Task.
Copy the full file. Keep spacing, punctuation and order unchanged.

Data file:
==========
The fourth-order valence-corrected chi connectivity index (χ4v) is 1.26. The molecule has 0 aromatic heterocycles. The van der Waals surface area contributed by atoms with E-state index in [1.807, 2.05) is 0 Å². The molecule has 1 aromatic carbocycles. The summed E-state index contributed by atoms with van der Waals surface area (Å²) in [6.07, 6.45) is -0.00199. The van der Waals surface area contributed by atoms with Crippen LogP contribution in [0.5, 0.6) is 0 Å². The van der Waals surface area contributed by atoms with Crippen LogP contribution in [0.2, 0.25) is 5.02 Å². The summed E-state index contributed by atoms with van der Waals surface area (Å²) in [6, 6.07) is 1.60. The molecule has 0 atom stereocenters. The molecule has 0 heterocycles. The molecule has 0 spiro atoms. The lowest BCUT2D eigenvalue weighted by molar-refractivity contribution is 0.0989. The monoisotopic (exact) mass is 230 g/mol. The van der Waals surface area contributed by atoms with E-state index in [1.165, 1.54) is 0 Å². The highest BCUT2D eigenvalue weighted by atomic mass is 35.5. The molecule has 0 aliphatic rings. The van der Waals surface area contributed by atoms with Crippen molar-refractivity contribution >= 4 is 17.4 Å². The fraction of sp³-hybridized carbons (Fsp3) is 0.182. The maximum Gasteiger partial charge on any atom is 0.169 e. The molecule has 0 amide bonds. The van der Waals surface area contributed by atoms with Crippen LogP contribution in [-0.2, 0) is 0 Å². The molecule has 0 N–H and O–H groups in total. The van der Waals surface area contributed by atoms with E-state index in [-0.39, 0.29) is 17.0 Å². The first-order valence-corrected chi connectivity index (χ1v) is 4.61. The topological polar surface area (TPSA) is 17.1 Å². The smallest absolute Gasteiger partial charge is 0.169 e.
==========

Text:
The fourth-order valence-corrected chi connectivity index (χ4v) is 1.26. The molecule has 0 aromatic heterocycles. The van der Waals surface area contributed by atoms with E-state index in [1.807, 2.05) is 0 Å². The molecule has 1 aromatic carbocycles. The summed E-state index contributed by atoms with van der Waals surface area (Å²) in [6.07, 6.45) is -0.00199. The van der Waals surface area contributed by atoms with Crippen LogP contribution in [0.5, 0.6) is 0 Å². The van der Waals surface area contributed by atoms with Crippen LogP contribution in [0.2, 0.25) is 5.02 Å². The summed E-state index contributed by atoms with van der Waals surface area (Å²) in [6, 6.07) is 1.60. The molecule has 0 atom stereocenters. The molecule has 0 heterocycles. The molecule has 0 spiro atoms. The lowest BCUT2D eigenvalue weighted by molar-refractivity contribution is 0.0989. The monoisotopic (exact) mass is 230 g/mol. The van der Waals surface area contributed by atoms with E-state index in [1.165, 1.54) is 0 Å². The highest BCUT2D eigenvalue weighted by atomic mass is 35.5. The molecule has 0 aliphatic rings. The van der Waals surface area contributed by atoms with Crippen molar-refractivity contribution >= 4 is 17.4 Å². The fraction of sp³-hybridized carbons (Fsp3) is 0.182. The maximum Gasteiger partial charge on any atom is 0.169 e. The molecule has 0 amide bonds. The van der Waals surface area contributed by atoms with Crippen LogP contribution in [-0.2, 0) is 0 Å². The molecule has 0 N–H and O–H groups in total. The van der Waals surface area contributed by atoms with E-state index in [-0.39, 0.29) is 17.0 Å². The first-order valence-corrected chi connectivity index (χ1v) is 4.61. The topological polar surface area (TPSA) is 17.1 Å². The smallest absolute Gasteiger partial charge is 0.169 e.